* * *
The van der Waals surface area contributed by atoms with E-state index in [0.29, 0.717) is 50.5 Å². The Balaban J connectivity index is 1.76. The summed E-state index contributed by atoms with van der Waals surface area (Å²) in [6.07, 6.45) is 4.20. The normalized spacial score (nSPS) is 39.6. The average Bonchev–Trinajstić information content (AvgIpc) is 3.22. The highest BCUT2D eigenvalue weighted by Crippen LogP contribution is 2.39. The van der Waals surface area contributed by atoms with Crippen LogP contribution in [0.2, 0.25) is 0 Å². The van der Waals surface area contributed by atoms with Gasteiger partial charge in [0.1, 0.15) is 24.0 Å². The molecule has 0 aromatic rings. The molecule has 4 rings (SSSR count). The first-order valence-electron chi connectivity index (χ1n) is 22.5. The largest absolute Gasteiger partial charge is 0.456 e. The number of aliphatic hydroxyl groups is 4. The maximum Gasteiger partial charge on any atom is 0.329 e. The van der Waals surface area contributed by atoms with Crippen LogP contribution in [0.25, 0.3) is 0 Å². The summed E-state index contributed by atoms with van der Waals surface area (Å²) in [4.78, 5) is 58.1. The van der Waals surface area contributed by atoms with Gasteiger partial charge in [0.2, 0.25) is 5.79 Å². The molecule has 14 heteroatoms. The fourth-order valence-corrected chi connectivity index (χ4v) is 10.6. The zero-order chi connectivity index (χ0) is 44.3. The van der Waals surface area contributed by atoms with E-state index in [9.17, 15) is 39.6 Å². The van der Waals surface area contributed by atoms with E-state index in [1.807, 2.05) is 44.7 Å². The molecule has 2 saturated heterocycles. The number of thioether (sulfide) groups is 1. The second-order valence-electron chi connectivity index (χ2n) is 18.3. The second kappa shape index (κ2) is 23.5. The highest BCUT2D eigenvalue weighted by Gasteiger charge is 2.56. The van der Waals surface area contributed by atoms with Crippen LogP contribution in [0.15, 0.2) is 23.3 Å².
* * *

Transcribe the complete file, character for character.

The van der Waals surface area contributed by atoms with E-state index in [0.29, 0.717) is 50.5 Å². The Balaban J connectivity index is 1.76. The summed E-state index contributed by atoms with van der Waals surface area (Å²) in [6.07, 6.45) is 4.20. The normalized spacial score (nSPS) is 39.6. The average Bonchev–Trinajstić information content (AvgIpc) is 3.22. The highest BCUT2D eigenvalue weighted by Crippen LogP contribution is 2.39. The van der Waals surface area contributed by atoms with Crippen LogP contribution in [0.2, 0.25) is 0 Å². The van der Waals surface area contributed by atoms with Gasteiger partial charge in [0.1, 0.15) is 24.0 Å². The molecule has 0 aromatic rings. The molecule has 4 rings (SSSR count). The first-order valence-electron chi connectivity index (χ1n) is 22.5. The largest absolute Gasteiger partial charge is 0.456 e. The number of aliphatic hydroxyl groups is 4. The maximum Gasteiger partial charge on any atom is 0.329 e. The van der Waals surface area contributed by atoms with Crippen LogP contribution in [0.25, 0.3) is 0 Å². The summed E-state index contributed by atoms with van der Waals surface area (Å²) in [4.78, 5) is 58.1. The van der Waals surface area contributed by atoms with Gasteiger partial charge in [0.2, 0.25) is 5.79 Å². The molecule has 14 heteroatoms. The fourth-order valence-corrected chi connectivity index (χ4v) is 10.6. The zero-order chi connectivity index (χ0) is 44.3. The van der Waals surface area contributed by atoms with E-state index in [9.17, 15) is 39.6 Å². The van der Waals surface area contributed by atoms with E-state index in [1.807, 2.05) is 44.7 Å². The molecule has 2 saturated heterocycles. The number of thioether (sulfide) groups is 1. The second-order valence-electron chi connectivity index (χ2n) is 18.3. The second kappa shape index (κ2) is 23.5. The highest BCUT2D eigenvalue weighted by Gasteiger charge is 2.56. The van der Waals surface area contributed by atoms with Crippen LogP contribution in [0.15, 0.2) is 23.3 Å².